3. Potatoes are OK with raw horse manure. You can till manure into the soil before planting potatoes, and the potatoes will do fine. Horse manure is acidic, so you most likely won’t need other additives to lower your soil’s PH. Potatoes also like cow manure, but it’s not likely to change the soil’s PH.
Purple potato sprouts that grew in a shopping bag for seven months in my basement actually started growing potatoes! Despite having decided I was done with this variety, their tenacity led me to bury the long sprouts in my garden. Healthy plants have emerged and I look forward to harvesting more overly-thick-skinned small purple potatoes.
4. Potatoes don’t need soil to grow. You already know this. Who hasn’t left a few spuds in the bag so long that the spuds’ eyes popped? Amazingly, if you find a way to provide moisture, sunlight, and a bit of nutrition, those freelancing potato plants will make more potatoes. You can drop a potato on soil, cover it with six inches of loose straw or hay, water it to get things started, and it will grow into a potato-producing plant.
5. Potatoes really, really want to grow. Leave a bag of potatoes at room temperature long enough, and they’ll try to climb out of the bag! I’ve had potatoes try so hard under the most unlikely conditions that it was a bit creepy.
This is, perhaps, one third of a seed potato. The day before I shot the photo, I had cut up my seed potatoes into chunks having two or more eyes each. The potatoes had sat out overnight to develop a protective coating over the cut faces.
6. Some potato plant diseases can survive the winter in buried potatoes. Because of this, it’s important to remove every bit of potato from your garden in the fall—and not throw any into your compost heap. It also helps to wait three years before growing potatoes or any of their kin—tomatoes, peppers, and eggplant—in the same area.
7. Long season potatoes produce more if you bury the stems. With late season potatoes, when the plants reach about 4 inches, work soil in around them, heaping it until only the top inch of each stem is above ground. Later, when the above ground stems are about 4 inches long, work soil in around them again until just the top inch of each shows. Repeat this four or five times (it’s easier to keep the soil on top of the growing potato plants if you grow the potatoes in containers), and then let the plants mature and die back before harvesting.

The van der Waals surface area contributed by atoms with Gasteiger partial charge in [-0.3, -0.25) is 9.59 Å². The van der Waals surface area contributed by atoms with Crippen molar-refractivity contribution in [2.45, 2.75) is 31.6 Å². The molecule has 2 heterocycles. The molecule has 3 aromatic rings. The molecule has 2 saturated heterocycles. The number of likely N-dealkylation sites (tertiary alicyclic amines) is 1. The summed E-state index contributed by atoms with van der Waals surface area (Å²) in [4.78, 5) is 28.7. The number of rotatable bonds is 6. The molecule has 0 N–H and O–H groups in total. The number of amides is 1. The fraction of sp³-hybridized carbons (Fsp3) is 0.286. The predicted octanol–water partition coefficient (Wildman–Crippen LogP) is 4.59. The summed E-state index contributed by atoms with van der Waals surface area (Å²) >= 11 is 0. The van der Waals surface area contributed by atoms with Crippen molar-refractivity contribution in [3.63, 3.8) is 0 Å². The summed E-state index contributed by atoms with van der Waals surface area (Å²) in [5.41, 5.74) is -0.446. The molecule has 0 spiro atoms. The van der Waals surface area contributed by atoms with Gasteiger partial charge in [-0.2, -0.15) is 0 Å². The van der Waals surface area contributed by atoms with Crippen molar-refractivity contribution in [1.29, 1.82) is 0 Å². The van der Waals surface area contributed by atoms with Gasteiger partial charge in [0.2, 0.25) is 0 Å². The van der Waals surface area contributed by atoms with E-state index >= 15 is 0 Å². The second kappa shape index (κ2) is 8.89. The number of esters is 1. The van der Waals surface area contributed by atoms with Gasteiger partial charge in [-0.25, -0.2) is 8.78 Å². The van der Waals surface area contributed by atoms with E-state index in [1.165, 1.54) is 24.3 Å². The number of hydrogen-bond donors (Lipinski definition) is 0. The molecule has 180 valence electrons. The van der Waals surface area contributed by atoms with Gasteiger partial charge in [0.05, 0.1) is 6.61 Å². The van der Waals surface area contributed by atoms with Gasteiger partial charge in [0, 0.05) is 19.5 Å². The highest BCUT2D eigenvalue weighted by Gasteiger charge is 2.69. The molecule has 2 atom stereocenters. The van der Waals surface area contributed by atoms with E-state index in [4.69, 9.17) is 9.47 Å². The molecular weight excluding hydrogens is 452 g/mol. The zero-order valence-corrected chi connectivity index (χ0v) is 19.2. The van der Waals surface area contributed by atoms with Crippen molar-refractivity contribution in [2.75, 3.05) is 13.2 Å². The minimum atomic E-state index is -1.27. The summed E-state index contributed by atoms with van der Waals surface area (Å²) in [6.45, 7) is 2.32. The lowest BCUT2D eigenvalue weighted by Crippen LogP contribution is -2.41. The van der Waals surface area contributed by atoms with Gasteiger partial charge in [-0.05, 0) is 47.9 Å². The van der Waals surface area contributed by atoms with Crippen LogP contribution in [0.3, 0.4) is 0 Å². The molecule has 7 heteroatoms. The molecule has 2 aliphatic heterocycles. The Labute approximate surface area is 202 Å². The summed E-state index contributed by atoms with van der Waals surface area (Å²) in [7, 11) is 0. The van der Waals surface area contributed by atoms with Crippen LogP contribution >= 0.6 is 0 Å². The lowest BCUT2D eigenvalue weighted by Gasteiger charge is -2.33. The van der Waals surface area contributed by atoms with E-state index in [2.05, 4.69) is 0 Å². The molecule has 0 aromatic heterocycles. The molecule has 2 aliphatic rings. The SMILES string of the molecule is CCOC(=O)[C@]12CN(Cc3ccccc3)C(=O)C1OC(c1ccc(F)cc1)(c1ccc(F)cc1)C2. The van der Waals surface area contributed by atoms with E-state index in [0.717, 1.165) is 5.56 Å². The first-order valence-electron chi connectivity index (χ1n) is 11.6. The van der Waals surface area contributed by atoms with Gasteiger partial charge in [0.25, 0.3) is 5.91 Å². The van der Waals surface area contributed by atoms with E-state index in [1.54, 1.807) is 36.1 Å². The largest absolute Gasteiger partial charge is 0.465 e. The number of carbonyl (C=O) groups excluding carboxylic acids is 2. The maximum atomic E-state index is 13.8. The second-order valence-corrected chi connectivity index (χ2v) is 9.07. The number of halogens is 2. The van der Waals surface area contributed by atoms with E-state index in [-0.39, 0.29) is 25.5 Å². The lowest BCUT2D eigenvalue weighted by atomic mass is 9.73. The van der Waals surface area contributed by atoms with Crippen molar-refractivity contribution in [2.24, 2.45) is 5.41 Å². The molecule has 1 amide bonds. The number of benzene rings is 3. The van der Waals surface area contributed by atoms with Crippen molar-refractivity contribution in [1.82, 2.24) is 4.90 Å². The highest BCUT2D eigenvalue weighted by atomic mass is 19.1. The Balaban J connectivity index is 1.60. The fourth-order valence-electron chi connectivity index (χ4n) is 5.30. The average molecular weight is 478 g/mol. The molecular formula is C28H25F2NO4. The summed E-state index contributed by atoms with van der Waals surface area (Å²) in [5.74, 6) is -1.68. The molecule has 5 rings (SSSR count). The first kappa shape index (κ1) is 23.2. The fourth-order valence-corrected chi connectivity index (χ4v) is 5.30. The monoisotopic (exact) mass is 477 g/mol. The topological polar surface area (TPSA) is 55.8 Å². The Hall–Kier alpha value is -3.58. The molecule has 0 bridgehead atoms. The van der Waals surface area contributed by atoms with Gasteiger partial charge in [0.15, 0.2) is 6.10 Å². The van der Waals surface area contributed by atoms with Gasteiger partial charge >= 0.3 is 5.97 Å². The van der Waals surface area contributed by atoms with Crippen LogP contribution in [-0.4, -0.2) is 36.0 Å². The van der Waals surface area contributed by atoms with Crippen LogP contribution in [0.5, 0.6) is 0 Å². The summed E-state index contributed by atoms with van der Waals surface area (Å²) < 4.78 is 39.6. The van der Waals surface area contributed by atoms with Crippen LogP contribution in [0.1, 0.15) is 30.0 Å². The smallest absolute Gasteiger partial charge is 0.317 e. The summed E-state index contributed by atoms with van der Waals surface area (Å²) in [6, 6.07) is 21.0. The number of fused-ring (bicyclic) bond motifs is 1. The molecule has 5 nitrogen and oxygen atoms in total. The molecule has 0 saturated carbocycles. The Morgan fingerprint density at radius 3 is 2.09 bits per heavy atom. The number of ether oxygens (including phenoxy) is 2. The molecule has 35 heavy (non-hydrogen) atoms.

Harvesting potatoes is a bit like an Easter egg hunt. Here I’ve moved aside the straw and spotted a small, early potato partially embedded in the thin soil. An advantage of growing in containers is that you can easily scrape through the soil and find every spec of potato.
8. You can turn one seed potato into several. The day before planting, a farmer cuts seed potatoes into pieces—each having at least two eyes. You might divide a large potato into three or four pieces which should sit for a day before planting so a “skin” forms over the cut surfaces. In my experience, you buy seed potatoes by the pound. So, when buying seed potatoes, I examine each one, and select either very small potatoes with two or more eyes, or large potatoes that it’s clear I can cut into even-sized pieces each with several eyes. Of course, if you can’t hand-select your seed potatoes, examine them before planting and cut up what you can.
9. Potato plants prefer cool weather. Plant them in early spring—perhaps a few weeks before your average last frost date. If plants emerge and get hit by frost, they may freeze off to the soil line, but they’ll quickly put up new shoots. Early potatoes do best in spring, but you can plant them in early summer—mid-to-late July—so they’re ready to harvest as autumn cold shuts down your garden. Be careful not to let the soil dry out around them; they’ll likely struggle in summer heat.
From, perhaps, two planters each starting with four seed potato parts, I harvested enough purple potatoes to fill a large colander. This variety is delicious, but it has unpleasantly thick skin. I’m done with it. Well… I’m done with it after this summer.
When you grow enough peas to stock your larder or freezer, it’s important to process them within a day of picking them. During peak season, I harvest about a gallon of pods each day. To keep up with them, I pod them while sitting in an easy chair and watching a show on TV.
Fresh garden peas have distinctive flavor unlike any you can buy in a grocery store. Remarkably, if you blanch and freeze fresh peas from your garden, they’ll hold much of that amazing flavor for you to enjoy throughout the year. Growing peas is easy, but I rarely see home kitchen gardens with enough pea plants to provide for a single meal much less for preserves.